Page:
MICHEL MARTIN, HOST:
Authorities are looking into the mass shooting at the Walmart in El Paso, Texas. Authorities looking into this mass shooting at the Walmart in El Paso, Texas, are investigating racial hatred as the likely motivation behind the attack. A 21-year-old man is in custody and is said to be cooperating with police. He is believed to be the author of a four-page manifesto or screed that's central to why federal investigators have called this an act of domestic terrorism. NPR's Hannah Allam covers domestic extremism, and she's here to tell us about what we know so far.
Hannah, thank you so much for joining us.
HANNAH ALLAM, BYLINE: Hi.
MARTIN: So is there anything about the El Paso shooting that stands out now that authorities are saying that it is likely an attack directed toward the Latino shoppers at that area?
ALLAM: Right. Well, we've seen Muslims, Jews, Sikhs gunned down in their houses of worship in recent years. We've seen black churchgoers killed in Charleston, black churches torched in Louisiana. But the attack in El Paso really squarely targeted Latinos. It appeared designed to kill as many Latinos as possible. The suspect's writings talk about a, quote, "Hispanic invasion," and he casts himself as fighting against that.
So this targeting, the specific targeting of Latinos, was something that's come up repeatedly when I've been talking with extremism researchers today. One of them is William Braniff. He's director of the START center at the terrorism research center at the University of Maryland. And here's what he said to - here's what he had to say about that targeting.
WILLIAM BRANIFF: He picked specific victims not because of what they did but because of what they represent in order to communicate to an audience beyond the physical target of the attack. He's trying to change the calculus of individual Latinos and Latinas from coming or staying in the United States.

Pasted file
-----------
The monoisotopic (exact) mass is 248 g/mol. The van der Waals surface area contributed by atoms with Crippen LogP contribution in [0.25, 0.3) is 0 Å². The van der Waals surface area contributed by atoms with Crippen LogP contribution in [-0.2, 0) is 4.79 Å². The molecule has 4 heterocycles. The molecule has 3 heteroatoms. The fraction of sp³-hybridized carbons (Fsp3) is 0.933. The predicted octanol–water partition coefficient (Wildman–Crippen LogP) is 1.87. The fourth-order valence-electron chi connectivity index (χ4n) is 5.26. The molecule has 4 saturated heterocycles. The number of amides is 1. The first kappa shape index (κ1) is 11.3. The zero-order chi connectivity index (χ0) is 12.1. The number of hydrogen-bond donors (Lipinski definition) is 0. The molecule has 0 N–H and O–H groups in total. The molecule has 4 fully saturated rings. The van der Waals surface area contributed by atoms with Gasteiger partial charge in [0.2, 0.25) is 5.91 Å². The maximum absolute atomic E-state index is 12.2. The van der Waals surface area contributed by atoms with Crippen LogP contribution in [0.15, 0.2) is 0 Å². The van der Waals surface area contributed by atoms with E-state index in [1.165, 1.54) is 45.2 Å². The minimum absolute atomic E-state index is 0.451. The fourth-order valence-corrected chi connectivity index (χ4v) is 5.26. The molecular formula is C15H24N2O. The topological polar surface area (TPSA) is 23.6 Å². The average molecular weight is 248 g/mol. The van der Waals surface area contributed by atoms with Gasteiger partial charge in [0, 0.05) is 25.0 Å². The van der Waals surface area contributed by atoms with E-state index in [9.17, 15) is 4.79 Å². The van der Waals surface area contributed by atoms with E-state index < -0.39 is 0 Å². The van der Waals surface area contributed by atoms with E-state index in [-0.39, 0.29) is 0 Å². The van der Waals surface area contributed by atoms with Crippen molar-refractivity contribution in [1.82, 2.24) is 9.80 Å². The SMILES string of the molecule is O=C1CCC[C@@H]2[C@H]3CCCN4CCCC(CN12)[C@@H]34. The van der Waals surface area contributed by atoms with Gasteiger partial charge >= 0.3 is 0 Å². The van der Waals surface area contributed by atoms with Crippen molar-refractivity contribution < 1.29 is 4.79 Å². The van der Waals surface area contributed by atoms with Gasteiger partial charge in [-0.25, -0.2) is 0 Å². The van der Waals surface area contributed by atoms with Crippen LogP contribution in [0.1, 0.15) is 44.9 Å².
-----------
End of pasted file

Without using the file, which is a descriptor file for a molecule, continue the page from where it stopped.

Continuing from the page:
ALLAM: Right. So this deliberate targeting of Latinos in a town that straddles the border with Mexico, ordinary people shopping at Walmart - that's unusual. Although we should point out that there have been Latino casualties in several of these previous attacks.
MARTIN: So where does El Paso fit in with this pattern of other people who identify with the far-right that we have seen recently?
ALLAM: Well, simply put, the violent far right movement has been and remains the most active terrorist threat inside the United States. And that's from the FBI as well as from researchers of extremism. And the targeting is getting more specifically aimed at immigrants, or at least those who appear to be immigrants.
And Braniff from the START center says research shows what he's called a massive spike in the percentage of white supremacist extremists who are expressing xenophobic, anti-immigrant ideas. He said that's always been a feature of the movement but that from 2014 to 2015, the percentage expressing xenophobia more than doubled. And then it went up another 12% in 2016, another percentage point in 2017. And the numbers aren't complete for 2018, but Braniff said that it's on track to show an increase there as well.
MARTIN: Is there any profile emerging of people who are attracted to this racist, far-right ideology and who are prepared to act upon it?
ALLAM: Monitors who catalog these incidents have warned that it's very hard to pin down a clear profile of the attackers because they vary in age, education, location, socioeconomic background. And so there's no clear picture that emerges. And researchers warn against trying to fit them into a box and drawing conclusions.
MARTIN: And what about the attacks themselves? Are we seeing any similarities there, as briefly as you can?
ALLAM: Yes. There, we do see a clearer pattern - the use of a high-powered weapon, a manifesto spelling out white nationalism as an ideological driver and the invoking of this so-called replacement theory - the idea that changing demographics represent an existential threat to the white race and that it's a duty to fight that change. So yeah, the El Paso suspect talked a lot about preservation.
MARTIN: That is NPR's Hannah Allam, and she covers domestic extremism.
Hannah, thank you so much for joining us.
ALLAM: Thank you.
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